Nick: Well when I was at University I did English, I’d always been interested in theatre, I’d done a bit at school. I went to Cambridge and I found that the theatre scene there was full of these extremely intelligent, extremely ambitious people. And I basically chickened out, I just thought I can’t cope with this. In the third year though I found a couple of student theatre groups that were doing work in the community and that did get me going. I went to Drama school as a postgrad, and did musical theatre training. In my gap year I’d been teaching English as a Foreign Language and I bumped into someone who worked with a company that taught English as a Foreign Language through theatre. So straight out of drama school, with her, I created a theatre company which was all about teaching and interacting with people. It basically got me into this field of theatre and education. For quite a long time, about 15 years, a lot of my work was dance based, I did choreography and movement for theatre and education companies. Then little by little I started directing plays myself. I worked with Opera North in Leeds, their education team, I did projects in schools with them. A fairly early project for me was at Sheffield College; that was the first time I’d worked with teenagers on my own. I got a job doing drama in prisons for a while. Then I got a wonderful job which was running the youth theatre at Sheffield Theatres. The young people that were coming in were doing plays about being young or other social issues. We took some of the work out into schools and we did lots of workshops, and worked with teachers. So that job met all of my interests really.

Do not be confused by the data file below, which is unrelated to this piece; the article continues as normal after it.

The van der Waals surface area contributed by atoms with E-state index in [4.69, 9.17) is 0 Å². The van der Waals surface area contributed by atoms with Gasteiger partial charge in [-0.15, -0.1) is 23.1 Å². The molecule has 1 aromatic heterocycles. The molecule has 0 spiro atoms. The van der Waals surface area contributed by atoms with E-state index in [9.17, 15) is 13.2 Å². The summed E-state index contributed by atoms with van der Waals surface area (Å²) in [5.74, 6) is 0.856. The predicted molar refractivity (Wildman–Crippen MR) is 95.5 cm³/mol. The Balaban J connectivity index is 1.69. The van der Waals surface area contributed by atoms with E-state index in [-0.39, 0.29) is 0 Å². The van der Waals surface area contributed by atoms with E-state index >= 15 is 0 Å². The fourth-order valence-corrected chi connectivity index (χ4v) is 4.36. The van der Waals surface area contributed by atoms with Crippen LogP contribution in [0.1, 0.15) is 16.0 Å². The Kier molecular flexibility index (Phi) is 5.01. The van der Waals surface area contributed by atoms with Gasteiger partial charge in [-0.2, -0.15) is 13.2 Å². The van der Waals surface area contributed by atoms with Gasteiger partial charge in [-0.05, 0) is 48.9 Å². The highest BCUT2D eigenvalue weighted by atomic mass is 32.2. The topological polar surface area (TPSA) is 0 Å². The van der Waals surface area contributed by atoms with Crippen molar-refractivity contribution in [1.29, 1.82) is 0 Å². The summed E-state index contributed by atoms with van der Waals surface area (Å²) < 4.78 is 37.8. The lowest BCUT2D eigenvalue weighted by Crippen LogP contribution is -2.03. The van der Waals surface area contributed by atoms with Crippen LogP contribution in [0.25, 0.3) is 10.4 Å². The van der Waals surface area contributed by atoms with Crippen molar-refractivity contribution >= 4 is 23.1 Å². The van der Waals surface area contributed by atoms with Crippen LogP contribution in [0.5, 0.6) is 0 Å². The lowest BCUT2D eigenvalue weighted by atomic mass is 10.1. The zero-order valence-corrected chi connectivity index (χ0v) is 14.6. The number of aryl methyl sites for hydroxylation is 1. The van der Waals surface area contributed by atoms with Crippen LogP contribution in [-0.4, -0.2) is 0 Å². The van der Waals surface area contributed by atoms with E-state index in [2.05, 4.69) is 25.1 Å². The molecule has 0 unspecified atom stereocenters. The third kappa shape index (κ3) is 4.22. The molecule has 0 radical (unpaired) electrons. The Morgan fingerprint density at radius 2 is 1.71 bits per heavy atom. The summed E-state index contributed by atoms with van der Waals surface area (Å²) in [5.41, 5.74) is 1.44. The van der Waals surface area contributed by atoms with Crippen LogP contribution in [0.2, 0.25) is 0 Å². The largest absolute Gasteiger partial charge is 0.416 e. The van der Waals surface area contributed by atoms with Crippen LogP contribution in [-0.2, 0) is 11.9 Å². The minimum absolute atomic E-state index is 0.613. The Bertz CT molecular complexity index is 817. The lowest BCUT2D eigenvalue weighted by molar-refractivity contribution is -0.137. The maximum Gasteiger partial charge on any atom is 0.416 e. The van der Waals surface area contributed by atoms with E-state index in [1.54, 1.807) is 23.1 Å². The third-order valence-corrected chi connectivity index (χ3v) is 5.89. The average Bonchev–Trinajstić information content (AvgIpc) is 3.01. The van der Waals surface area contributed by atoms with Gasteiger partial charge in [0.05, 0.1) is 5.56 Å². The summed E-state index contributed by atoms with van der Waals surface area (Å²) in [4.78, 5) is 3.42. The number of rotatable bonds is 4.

David: So how did the environmental aspect work its way into that?